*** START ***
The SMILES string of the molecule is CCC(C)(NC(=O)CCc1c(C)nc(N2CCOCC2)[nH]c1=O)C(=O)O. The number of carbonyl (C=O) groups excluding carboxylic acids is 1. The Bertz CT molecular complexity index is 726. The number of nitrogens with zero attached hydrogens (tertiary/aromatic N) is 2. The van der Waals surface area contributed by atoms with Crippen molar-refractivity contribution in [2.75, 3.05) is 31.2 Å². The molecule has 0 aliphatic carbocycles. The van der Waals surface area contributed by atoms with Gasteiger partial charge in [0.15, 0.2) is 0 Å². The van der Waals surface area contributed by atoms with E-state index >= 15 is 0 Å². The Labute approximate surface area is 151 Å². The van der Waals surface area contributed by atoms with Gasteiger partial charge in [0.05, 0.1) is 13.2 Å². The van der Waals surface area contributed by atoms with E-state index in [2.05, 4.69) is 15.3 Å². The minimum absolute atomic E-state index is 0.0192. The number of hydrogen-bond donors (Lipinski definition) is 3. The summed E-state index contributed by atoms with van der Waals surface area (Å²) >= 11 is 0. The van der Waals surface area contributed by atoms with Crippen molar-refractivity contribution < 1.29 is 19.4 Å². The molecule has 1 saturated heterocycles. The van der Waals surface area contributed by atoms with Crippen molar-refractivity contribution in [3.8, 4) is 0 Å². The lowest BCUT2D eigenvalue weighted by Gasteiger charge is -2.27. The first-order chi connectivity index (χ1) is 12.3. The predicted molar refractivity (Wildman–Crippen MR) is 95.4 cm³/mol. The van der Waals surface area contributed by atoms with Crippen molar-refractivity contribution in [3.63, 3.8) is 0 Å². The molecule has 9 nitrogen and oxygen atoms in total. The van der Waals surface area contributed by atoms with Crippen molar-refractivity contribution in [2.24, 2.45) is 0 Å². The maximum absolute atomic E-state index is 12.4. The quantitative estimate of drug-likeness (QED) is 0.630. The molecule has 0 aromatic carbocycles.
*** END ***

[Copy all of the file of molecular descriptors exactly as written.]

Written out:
The SMILES string of the molecule is CCC(C)(NC(=O)CCc1c(C)nc(N2CCOCC2)[nH]c1=O)C(=O)O. The number of carbonyl (C=O) groups excluding carboxylic acids is 1. The Bertz CT molecular complexity index is 726. The number of nitrogens with zero attached hydrogens (tertiary/aromatic N) is 2. The van der Waals surface area contributed by atoms with Crippen molar-refractivity contribution in [2.75, 3.05) is 31.2 Å². The molecule has 0 aliphatic carbocycles. The van der Waals surface area contributed by atoms with Gasteiger partial charge in [0.15, 0.2) is 0 Å². The van der Waals surface area contributed by atoms with E-state index >= 15 is 0 Å². The Labute approximate surface area is 151 Å². The van der Waals surface area contributed by atoms with Gasteiger partial charge in [0.05, 0.1) is 13.2 Å². The van der Waals surface area contributed by atoms with E-state index in [2.05, 4.69) is 15.3 Å². The minimum absolute atomic E-state index is 0.0192. The number of hydrogen-bond donors (Lipinski definition) is 3. The summed E-state index contributed by atoms with van der Waals surface area (Å²) >= 11 is 0. The van der Waals surface area contributed by atoms with Crippen molar-refractivity contribution < 1.29 is 19.4 Å². The molecule has 1 saturated heterocycles. The van der Waals surface area contributed by atoms with Crippen molar-refractivity contribution in [3.8, 4) is 0 Å². The lowest BCUT2D eigenvalue weighted by Gasteiger charge is -2.27. The first-order chi connectivity index (χ1) is 12.3. The predicted molar refractivity (Wildman–Crippen MR) is 95.4 cm³/mol. The van der Waals surface area contributed by atoms with Crippen molar-refractivity contribution in [3.63, 3.8) is 0 Å². The molecule has 9 nitrogen and oxygen atoms in total. The van der Waals surface area contributed by atoms with Crippen molar-refractivity contribution in [2.24, 2.45) is 0 Å². The maximum absolute atomic E-state index is 12.4. The quantitative estimate of drug-likeness (QED) is 0.630. The molecule has 0 aromatic carbocycles.